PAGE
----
engines are a very large part of the mobile-source PM25 inventory for diesel engines,
contributing about 47 percent in 1996, and growing to 70 percent by 2020 without this final rule.

    The requirements in this rule will result in substantial benefits to public health and welfare
and the environment through significant reductions in NOX and PM, as well as nonmethane
hydrocarbons (NMHC), carbon monoxide (CO), SOX and air toxics. By 2030, this program will
reduce annual emissions of NOX and PM by 738,000 and 129,000 tons, respectively.  We
estimate these annual emission reductions will prevent 12,000 premature deaths, over 8,900
hospitalizations, 15,000 nonfatal heart attacks, and approximately 1 million days that people
miss work because of respiratory symptoms.  The overall quantifiable benefits will total over $83
billion annually by 2030, with a 30-year net present value of $805 billion.

    A comparison of the rule's quantified costs and quantified benefits indicates that estimated
benefits (approximately $80 billion per year)  are much larger than estimated costs (roughly $2
billion per year). This favorable result was found to be robust in a variety of sensitivity and
uncertainty analyses.  The favorable net benefits are particularly impressive since there are a
substantial number of health and environmental advantages of the rule that could not be
quantified.  In the final Regulatory Impact Analysis, the Agency has done extensive analysis to
identify, describe and quantify the degree of uncertainty in the benefit estimates (see Chapter 9).
This analysis suggests that the high end of the uncertainty range for this rule's estimated benefits
could exceed the low end of the range by a factor  of 20.  In addition, illustrative calculations
indicate that the uncertainty range could span two orders of magnitude using the preliminary
results of an EPA-OMB  collaborative study on expert judgment for the relative risk of mortality
from PM exposure. Despite the uncertainty inherent in the benefit-cost analysis for this rule,  the
results strongly support a conclusion that the benefits will substantially exceed costs.

Engine Emission Standards

    Tables 1 through 4 show the Tier 4 emission standards and when they apply. For most
engines, these standards  are similar in stringency to the final standards included in the 2007
highway diesel program  and are expected to require the use of high-efficiency aftertreatment
systems.  As shown in the Table 2, we are phasing in many of the standards over time to address
considerations of lead time, workload, and overall feasibility.  In addition, the final rule includes
other provisions designed to address the transition to meeting the long-term Tier 4 standards.

                                                                           Executive Summary
                  Table 1—Tier 4 PM Standards (g/bhp-hr) and Schedule
Engine Power
hp<25 (kW<19)
25750 (kW>560)
Model Year
0.30 a








see Table 3
a For air-cooled, hand-startable, direct injection engines under 11 hp, a manufacturer may instead delay
implementation until 2010 and demonstrate compliance with a less stringent PM standard of 0.45 g/bhp-hr,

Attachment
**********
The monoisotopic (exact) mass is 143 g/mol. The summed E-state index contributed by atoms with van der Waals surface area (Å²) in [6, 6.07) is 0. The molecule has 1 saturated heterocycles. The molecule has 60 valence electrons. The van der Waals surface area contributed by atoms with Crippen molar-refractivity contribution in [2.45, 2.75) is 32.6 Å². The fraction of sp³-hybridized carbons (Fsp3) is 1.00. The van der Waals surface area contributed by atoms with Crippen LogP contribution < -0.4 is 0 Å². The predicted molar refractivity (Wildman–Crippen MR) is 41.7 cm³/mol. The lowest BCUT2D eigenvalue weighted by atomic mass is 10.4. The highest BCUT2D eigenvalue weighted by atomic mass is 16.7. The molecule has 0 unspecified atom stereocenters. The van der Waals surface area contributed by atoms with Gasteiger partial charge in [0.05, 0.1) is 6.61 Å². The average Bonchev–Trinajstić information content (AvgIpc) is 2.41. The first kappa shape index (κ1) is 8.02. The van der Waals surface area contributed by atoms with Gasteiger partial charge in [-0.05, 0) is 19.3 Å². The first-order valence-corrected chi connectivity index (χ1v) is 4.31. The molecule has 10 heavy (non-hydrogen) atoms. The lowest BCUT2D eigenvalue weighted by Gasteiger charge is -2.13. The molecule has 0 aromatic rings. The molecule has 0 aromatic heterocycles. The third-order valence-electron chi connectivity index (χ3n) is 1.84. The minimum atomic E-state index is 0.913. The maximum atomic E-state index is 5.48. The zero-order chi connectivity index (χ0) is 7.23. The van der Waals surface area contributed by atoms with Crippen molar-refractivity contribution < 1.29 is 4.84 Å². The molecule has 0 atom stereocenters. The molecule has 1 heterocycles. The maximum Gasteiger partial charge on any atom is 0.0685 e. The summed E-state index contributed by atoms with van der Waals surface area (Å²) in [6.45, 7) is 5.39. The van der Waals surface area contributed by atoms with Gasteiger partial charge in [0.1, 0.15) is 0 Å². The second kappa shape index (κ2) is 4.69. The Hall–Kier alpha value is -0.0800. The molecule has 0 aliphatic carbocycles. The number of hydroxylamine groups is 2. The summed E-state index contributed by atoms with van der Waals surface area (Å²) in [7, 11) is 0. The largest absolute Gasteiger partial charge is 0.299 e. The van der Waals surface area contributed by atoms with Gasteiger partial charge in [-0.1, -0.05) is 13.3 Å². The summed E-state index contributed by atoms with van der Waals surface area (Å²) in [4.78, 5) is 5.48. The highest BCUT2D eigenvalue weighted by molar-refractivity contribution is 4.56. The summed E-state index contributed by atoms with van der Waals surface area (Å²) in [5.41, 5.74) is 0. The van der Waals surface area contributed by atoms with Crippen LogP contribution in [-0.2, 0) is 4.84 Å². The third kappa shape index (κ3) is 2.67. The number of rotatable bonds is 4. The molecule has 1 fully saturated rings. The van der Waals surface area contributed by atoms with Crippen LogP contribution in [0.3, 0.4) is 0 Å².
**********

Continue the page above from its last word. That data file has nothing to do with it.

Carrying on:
subject also to additional provisions discussed in section II. A3.a of the preamble.
b  A manufacturer has the option of skipping the 0.22 g/bhp-hr PM standard for all 50-75 hp engines. The 0.02
g/bhp-hr PM standard would then take effect one year earlier for all 50-75 hp engines, in 2012.
                 Table 2—Tier 4 NOx and NMHC Standards and Schedule
Engine Power
25 750 (kW>560)
Standard (g/bhp-hr)
Phase-in Schedule2 (model year)


50% c
50% c

see Table 3
a  Percentages indicate production required to comply with the Tier 4 standards in the indicated model year.
b  This is the existing Tier 3 combined NMHC+NOx standard level for the 50-75 hp engines in this category. In
2013 it applies to the 25-50 hp engines as well.
0  Manufacturers may use banked Tier 2 NMHC+NOx credits to demonstrate compliance with the 75-175 hp
engine NOx standard in this model year. Alternatively, manufacturers may forego this special banked credit
option and instead meet an alternative phase-in requirement of 25/25/25% in 2012, 2013, and 2014 through
December 30, with 100% compliance required beginning December 31, 2014. See sections III.A and II.A.2.b of
the preamble.

Final Regulatory Support Document
             Table 3 - Tier 4 Alternative NOx Phase-in Standards (g/bhp-hr)
Engine Power
75 < hp < 175 (56 < kW<130)
175 < hp < 750 (130 < kW < 560)
NOx Standard
1.7 a
 "Under the option identified in footnote b of Table 2, by which manufacturers may meet an alternative phase-in
 requirement of 25/25/25% in 2012, 2013, and 2014 through December 30, the corresponding alternative NOx
 standard is 2.5 g/bhp-hr.
              Table 4—Tier 4 Standards for Engines Over 750 hp (g/bhp-hr)

engines used in:
generator sets <1200 hp
generator sets >1200 hp
all other equipment
no new
no new
   EPA has also taken steps to ensure that engines built to these standards achieve effective real-
world emission control including the transient duty cycle (both cold-start and hot-start testing),
steady-state duty cycles, and Not-to-Exceed standards and test procedures. The Not-to-Exceed
provisions are modeled after the highway program, with which much of the industry has gained
some level  of experience.

Feasibility of Meeting Tier 4 Emission Standards

       For the past 30 or more years, emission-control development for gasoline vehicles and
engines has concentrated most aggressively on aftertreatment technologies (i.e., in-exhaust
catalyst technologies).  These devices currently provide as much as or more than 95 percent of
the emission control on a gasoline vehicle. In contrast, the emission-control development work
for highway and nonroad diesel engines has concentrated on improvements to the engine itself to